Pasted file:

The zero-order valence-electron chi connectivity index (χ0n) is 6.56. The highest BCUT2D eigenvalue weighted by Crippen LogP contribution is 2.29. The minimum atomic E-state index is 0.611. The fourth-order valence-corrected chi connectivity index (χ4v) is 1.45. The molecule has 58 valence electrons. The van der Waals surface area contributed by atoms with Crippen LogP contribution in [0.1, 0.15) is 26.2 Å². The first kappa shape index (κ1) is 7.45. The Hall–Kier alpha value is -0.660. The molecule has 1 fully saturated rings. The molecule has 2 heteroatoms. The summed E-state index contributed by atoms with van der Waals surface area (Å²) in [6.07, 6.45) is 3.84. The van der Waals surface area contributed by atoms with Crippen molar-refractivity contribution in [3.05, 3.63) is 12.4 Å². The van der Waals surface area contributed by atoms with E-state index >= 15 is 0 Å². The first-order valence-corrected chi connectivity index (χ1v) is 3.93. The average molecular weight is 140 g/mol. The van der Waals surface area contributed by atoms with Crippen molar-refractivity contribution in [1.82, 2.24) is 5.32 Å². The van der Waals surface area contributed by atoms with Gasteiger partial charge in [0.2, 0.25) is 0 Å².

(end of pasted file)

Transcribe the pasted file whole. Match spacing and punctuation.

The zero-order valence-electron chi connectivity index (χ0n) is 6.56. The highest BCUT2D eigenvalue weighted by Crippen LogP contribution is 2.29. The minimum atomic E-state index is 0.611. The fourth-order valence-corrected chi connectivity index (χ4v) is 1.45. The molecule has 58 valence electrons. The van der Waals surface area contributed by atoms with Crippen LogP contribution in [0.1, 0.15) is 26.2 Å². The first kappa shape index (κ1) is 7.45. The Hall–Kier alpha value is -0.660. The molecule has 1 fully saturated rings. The molecule has 2 heteroatoms. The summed E-state index contributed by atoms with van der Waals surface area (Å²) in [6.07, 6.45) is 3.84. The van der Waals surface area contributed by atoms with Crippen molar-refractivity contribution in [3.05, 3.63) is 12.4 Å². The van der Waals surface area contributed by atoms with E-state index >= 15 is 0 Å². The first-order valence-corrected chi connectivity index (χ1v) is 3.93. The average molecular weight is 140 g/mol. The van der Waals surface area contributed by atoms with Crippen molar-refractivity contribution in [1.82, 2.24) is 5.32 Å². The van der Waals surface area contributed by atoms with Gasteiger partial charge in [0.2, 0.25) is 0 Å².